RCM is, in theory, a straightforward process that brings together the business and clinical sides of healthcare. It includes a range of tasks, including charge capture, claim submission, coding diagnoses and procedures, and collecting payments. However, in practice, the almost infinite number of variations available in the US health sector in terms of payers and processes means that RCM at many healthcare providers is sub-optimal.
Historically, medical services – and dental services in particular – have been extremely fragmented and small scale. That means that investment in technology has often been seen as prohibitively expensive and largely unnecessary. It has been easy to overlook inefficient RCM practices given the local, low-volume nature of activity. As a result, processes associated with billing and reimbursement have, in many cases, remained largely unchanged for decades.
What’s driving change?
The accelerating pace of consolidation of offices into Medical Service Organizations (MSOs) and Dental Service Organizations (DSOs) is prompting a reconsideration of inefficient legacy processes. For instance, one dental group that works with Citi recently acquired multiple practices that deal primarily with cash, submit paper reimbursements to insurers or the Centers for Medicare & Medicaid Services (CMS) via mail, and receive consolidated paper checks on a 45 to 60-day timeline.
Processes involving paper-based documents and cash or check-based collections increase the amount of time between providing a service and receiving payment, which increases working capital requirements and potentially acts as a drag on profitability. Perhaps most importantly, manual-based processes are time consuming and prone to errors: for small practices in particular, billing, chasing up and reconciling receivables can take up large amounts of employees’ time.
Consolidation of individual practices into larger, scalable platforms inevitably results in growing pains relating to such processes. One group that Citi works with had just five practices in 2019 but will have 35 by the end of 2020: billing and reconciliation business-as-usual is simply not sustainable at that pace of growth.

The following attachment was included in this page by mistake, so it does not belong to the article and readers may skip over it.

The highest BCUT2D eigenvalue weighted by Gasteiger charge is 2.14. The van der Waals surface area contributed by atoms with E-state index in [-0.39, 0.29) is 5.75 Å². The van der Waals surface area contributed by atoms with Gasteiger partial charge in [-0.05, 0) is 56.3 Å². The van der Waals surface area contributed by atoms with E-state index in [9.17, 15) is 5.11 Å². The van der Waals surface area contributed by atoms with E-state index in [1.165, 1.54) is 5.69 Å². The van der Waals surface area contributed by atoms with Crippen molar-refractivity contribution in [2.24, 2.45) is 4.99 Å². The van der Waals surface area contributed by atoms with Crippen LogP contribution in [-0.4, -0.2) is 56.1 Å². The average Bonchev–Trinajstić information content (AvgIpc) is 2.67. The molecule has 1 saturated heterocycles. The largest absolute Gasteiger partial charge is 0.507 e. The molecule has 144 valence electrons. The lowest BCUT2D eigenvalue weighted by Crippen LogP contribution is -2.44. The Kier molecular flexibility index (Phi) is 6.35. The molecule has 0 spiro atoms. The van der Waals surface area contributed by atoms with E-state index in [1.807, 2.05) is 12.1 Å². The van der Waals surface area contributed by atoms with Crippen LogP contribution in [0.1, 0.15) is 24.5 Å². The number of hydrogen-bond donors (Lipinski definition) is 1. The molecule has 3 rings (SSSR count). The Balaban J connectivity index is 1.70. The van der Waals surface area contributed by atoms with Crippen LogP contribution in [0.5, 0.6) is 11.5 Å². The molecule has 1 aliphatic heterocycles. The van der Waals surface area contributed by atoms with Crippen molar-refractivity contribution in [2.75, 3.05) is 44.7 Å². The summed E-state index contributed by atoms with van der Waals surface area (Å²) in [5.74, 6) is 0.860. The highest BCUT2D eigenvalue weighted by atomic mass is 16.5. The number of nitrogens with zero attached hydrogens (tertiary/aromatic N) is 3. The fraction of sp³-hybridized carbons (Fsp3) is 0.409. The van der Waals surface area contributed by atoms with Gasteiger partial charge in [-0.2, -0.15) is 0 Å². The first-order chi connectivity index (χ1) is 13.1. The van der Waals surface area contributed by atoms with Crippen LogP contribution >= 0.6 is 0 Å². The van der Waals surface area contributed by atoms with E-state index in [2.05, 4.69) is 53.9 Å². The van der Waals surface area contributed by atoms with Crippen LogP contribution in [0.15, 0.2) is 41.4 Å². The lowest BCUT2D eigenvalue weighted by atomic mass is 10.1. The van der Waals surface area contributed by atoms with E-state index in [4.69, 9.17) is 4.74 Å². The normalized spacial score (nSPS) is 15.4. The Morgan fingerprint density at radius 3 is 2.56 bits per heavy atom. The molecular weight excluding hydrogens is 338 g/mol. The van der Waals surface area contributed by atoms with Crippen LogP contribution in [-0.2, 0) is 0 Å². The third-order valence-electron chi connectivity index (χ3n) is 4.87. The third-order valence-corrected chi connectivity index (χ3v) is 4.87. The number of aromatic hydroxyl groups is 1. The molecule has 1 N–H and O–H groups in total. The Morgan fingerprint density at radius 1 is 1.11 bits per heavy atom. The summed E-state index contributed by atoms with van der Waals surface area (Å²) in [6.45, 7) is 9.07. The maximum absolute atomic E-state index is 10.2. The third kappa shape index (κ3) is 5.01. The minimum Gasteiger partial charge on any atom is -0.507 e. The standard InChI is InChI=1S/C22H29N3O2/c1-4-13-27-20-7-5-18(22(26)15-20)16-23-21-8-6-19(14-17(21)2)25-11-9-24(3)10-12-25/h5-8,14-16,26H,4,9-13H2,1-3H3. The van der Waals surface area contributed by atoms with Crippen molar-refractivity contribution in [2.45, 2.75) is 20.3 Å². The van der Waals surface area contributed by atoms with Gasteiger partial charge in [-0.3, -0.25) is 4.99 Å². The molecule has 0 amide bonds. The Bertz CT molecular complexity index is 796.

Often the rolling up of small practices into larger groups coincides with the appointment of executive management (such as a CFO), who may come from business sectors where treasury practices are more sophisticated. This can elevate the importance of receivables management. Equally, the involvement of private equity investors in MSOs and DSOs can increase the focus on transparency of costs. Both factors can lead to higher levels of investment and a newfound emphasis on automation of processes to improve efficiency.
An additional recent driver that has emerged in the COVID-19 environment is the pressure on healthcare providers’ revenues. The industry currently has an enormous backlog, following a two-and-a-half-month shutdown, during which only emergency patients were seen. Consequently, revenue has fallen to almost nothing. Now that businesses are reopening, billing of payers has begun to resume. But there will be a gap of 45 to 60 days before collections are due. Initiatives to accelerate those receivables are therefore a priority.
Equally, many companies have sought to take advantage of market conditions created by the COVID-19 pandemic to raise debt and equity capital in order to make acquisitions. As part of a plan to enhance their liquidity base and better position themselves for M&A activity, some companies are giving a higher priority to receivables in order to accelerate cash flow.
Recognizing the challenge
Treasury products have a large part to play in expediting receivables for healthcare companies. But before MSOs and DSOs start to consider the various solutions available, it is important to get the basics right.
Most obviously, healthcare companies need to recognize that they face a challenge in managing their receivables. This can be trickier than it sounds. Often people managing receivables just assume that the problems they face are intractable because it is not their core day-to-day function. In other situations, employees responsible for managing receivables may be reluctant to make changes to ingrained work practices for fear of losing status (or even their job).
So how do companies know if there is a problem? The biggest sign is that the business faces cash constraints on a periodic basis. Many healthcare firms run a boom-and-bust revenue roller coaster without realizing that RCM can smooth it out. Often the arrival of an outsider (usually with finance expertise) acts as a wake-up call. A CFO at one Citi client recalls the challenge that greeted his arrival: he had to reconcile 25 office locations that paid into a single account, with no idea of where the money had come from.
Recognizing there is a problem does not mean that healthcare companies have to transform their operations overnight. Indeed, treasury products and structures can go a long way to increasing treasury sophistication without requiring large-scale investment in training or technology. MSOs and DSOs should also make use of the expertise and thought leadership of their banks, which are familiar with common RCM strategies and best practice in the healthcare sector.
Finding the right solution